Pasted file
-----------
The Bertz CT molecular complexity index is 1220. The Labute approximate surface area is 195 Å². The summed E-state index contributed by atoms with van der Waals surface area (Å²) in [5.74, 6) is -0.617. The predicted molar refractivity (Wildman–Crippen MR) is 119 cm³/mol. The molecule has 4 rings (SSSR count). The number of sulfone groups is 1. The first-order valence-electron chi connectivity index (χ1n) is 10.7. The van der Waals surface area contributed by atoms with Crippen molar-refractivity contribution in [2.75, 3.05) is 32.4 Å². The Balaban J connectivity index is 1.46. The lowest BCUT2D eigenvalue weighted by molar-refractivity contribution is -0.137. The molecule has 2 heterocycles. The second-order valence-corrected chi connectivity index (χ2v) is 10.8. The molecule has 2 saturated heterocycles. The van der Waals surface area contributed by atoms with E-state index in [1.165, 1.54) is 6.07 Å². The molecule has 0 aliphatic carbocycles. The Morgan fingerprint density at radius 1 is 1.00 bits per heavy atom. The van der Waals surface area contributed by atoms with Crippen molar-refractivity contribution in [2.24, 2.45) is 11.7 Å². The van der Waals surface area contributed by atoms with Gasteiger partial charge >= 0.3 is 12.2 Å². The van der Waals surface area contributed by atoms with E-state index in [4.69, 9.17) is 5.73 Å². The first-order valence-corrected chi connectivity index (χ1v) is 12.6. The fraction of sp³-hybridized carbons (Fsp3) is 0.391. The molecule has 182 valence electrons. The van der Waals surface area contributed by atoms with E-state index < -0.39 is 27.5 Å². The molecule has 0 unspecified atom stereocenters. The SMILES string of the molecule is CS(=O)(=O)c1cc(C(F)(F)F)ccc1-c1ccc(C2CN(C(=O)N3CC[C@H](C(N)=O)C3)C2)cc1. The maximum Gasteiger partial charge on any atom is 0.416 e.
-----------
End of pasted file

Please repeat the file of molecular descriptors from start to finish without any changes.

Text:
The Bertz CT molecular complexity index is 1220. The Labute approximate surface area is 195 Å². The summed E-state index contributed by atoms with van der Waals surface area (Å²) in [5.74, 6) is -0.617. The predicted molar refractivity (Wildman–Crippen MR) is 119 cm³/mol. The molecule has 4 rings (SSSR count). The number of sulfone groups is 1. The first-order valence-electron chi connectivity index (χ1n) is 10.7. The van der Waals surface area contributed by atoms with Crippen molar-refractivity contribution in [2.75, 3.05) is 32.4 Å². The Balaban J connectivity index is 1.46. The lowest BCUT2D eigenvalue weighted by molar-refractivity contribution is -0.137. The molecule has 2 heterocycles. The second-order valence-corrected chi connectivity index (χ2v) is 10.8. The molecule has 2 saturated heterocycles. The van der Waals surface area contributed by atoms with E-state index in [1.165, 1.54) is 6.07 Å². The molecule has 0 aliphatic carbocycles. The Morgan fingerprint density at radius 1 is 1.00 bits per heavy atom. The van der Waals surface area contributed by atoms with Crippen molar-refractivity contribution in [2.24, 2.45) is 11.7 Å². The van der Waals surface area contributed by atoms with Gasteiger partial charge >= 0.3 is 12.2 Å². The van der Waals surface area contributed by atoms with E-state index in [4.69, 9.17) is 5.73 Å². The first-order valence-corrected chi connectivity index (χ1v) is 12.6. The fraction of sp³-hybridized carbons (Fsp3) is 0.391. The molecule has 182 valence electrons. The van der Waals surface area contributed by atoms with E-state index < -0.39 is 27.5 Å². The molecule has 0 unspecified atom stereocenters. The SMILES string of the molecule is CS(=O)(=O)c1cc(C(F)(F)F)ccc1-c1ccc(C2CN(C(=O)N3CC[C@H](C(N)=O)C3)C2)cc1. The maximum Gasteiger partial charge on any atom is 0.416 e.